Meteor A bright streak of light in the sky caused when a meteoroid enters the Earth’s atmosphere. The streak of light is produced from heat generated by the meteoroid traveling into the Earth’s atmosphere.
Meteorite A meteor that reaches the earth’s surface. There are many types of meteorites, the most important for astrobiology being the carbonaceous chondrites which contain organic material, and the martian meteorites.
Meteorite The remains of a meteoroid that plunges to the Earth’s surface. A meteorite is a stony or metallic mass of matter that did not completely vaporize when it entered the Earth’s atmosphere.
Meteoroid A small, solid object moving through space. A meteoroid produces a meteor when it enters the Earth’s atmosphere.
Microlensing Gravitational lensing of a star indicated by the brightening of the star as the lensing object moves in front of it. Analysis of the light curve of a microlensing event can reveal the presence of an extrasolar planet.
Micrometeoroid A very small meteoroid with a diameter of less than a millimeter. Micrometeoroids form the bulk of the interplanetary solid matter scattered throughout the solar system.
Milky Way Galaxy The Milky Way, a spiral galaxy, is the home of Earth, the Sun, and the rest of our solar system. The Milky Way contains more than 100 billion stars, has a diameter of 100,000 light-years, and belongs to the Local Group of galaxies. The Sun is about 28,000 light-years from the Milky Way’s center in the Orion spiral arm.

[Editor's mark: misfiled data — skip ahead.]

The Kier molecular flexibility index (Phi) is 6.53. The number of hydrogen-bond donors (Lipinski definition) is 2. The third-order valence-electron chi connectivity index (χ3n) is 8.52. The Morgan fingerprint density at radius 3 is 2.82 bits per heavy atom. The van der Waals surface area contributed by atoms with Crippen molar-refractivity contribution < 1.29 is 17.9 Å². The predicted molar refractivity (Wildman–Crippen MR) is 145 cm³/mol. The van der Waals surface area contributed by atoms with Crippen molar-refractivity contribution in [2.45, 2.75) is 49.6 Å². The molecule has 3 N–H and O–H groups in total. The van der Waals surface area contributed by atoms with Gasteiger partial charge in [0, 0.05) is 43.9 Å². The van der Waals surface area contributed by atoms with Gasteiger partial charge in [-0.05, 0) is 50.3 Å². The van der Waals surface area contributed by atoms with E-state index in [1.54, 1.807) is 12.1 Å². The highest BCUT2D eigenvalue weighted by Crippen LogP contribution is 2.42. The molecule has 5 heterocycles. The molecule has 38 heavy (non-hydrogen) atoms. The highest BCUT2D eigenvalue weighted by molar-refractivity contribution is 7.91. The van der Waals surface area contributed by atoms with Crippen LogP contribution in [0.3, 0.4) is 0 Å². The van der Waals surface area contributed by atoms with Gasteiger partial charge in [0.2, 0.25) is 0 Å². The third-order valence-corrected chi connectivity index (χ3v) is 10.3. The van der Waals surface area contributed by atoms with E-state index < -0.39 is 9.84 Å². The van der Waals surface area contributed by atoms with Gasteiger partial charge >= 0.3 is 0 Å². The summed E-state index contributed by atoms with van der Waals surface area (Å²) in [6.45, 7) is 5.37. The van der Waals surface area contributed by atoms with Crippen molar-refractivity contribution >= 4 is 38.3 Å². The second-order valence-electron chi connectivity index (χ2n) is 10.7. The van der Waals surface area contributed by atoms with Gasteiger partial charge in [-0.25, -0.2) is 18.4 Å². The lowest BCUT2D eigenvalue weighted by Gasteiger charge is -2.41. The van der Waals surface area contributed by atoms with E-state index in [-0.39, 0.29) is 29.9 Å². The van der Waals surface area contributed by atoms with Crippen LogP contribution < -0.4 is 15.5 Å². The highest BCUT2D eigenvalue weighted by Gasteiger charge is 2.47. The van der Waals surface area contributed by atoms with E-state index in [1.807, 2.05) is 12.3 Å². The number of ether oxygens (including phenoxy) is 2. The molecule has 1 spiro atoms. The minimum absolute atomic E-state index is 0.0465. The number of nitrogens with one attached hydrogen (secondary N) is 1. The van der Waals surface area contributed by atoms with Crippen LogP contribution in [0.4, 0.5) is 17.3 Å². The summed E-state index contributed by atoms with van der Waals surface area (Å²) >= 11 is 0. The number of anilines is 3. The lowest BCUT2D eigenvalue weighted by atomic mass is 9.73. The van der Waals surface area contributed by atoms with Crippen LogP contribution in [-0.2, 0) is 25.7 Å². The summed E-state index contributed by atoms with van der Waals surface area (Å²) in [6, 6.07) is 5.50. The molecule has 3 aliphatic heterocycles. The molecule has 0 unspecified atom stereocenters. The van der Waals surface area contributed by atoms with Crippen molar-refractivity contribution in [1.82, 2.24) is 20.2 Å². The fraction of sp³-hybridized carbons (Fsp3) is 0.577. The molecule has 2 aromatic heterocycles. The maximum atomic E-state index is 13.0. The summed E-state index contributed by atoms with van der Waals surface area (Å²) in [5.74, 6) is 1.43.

Miller Urey Experiment An experiment carried out by Stanley Miller and Harold Urey in 1952 which demonstrated the synthesis of amino acids in conditions simulating a thunderstorm on the early Earth.
Miller-Urey Experiment An experiment that simulated the conditons on primitive Earth that led to the origin of life.
Mitochondria The organelles in eukaryotic cells in which aerobic respiration takes place, providing a supply of chemical energy (in the form of ATP) for the cell.
Molecular Cloud A cloud of cool gas in interstellar space. These clouds provide the raw material out of which new stars form and contain many types of interstellar molecules.
Molecular Cloud A relatively dense, cold region of interstellar matter where hydrogen gas is primarily in molecular form. Stars generally form in molecular clouds. Molecular clouds appear as dark blotches in the sky because they block all the light behind them.
Molecular Velocity The average speed of the molecules in a gas of a given temperature.
Molecule A tightly knit group of two or more atoms bound together by electromagnetic forces among the atoms’ electrons and nuclei. For example, water (H2O) is two hydrogen atoms bound with one oxygen atom. Identical molecules have identical chemical properties.
Moon A large body orbiting a planet. On Earth’s only moon, scientists have not detected life, water, or oxygen on this heavily cratered body. The Moon orbits our planet in about 28 days.
Multi-Layer Insulation (MLI) A ‘skin’ or blanket of insulation covering the Hubble Space Telescope, which protects the observatory from temperature extremes. This insulation protects the telescope from the cold of outer space and also reflects sunlight so that the telescope does not become too warm. The MLI on Hubble is made up of many layers of aluminized Kapton, with an outer layer of aluminized Teflon.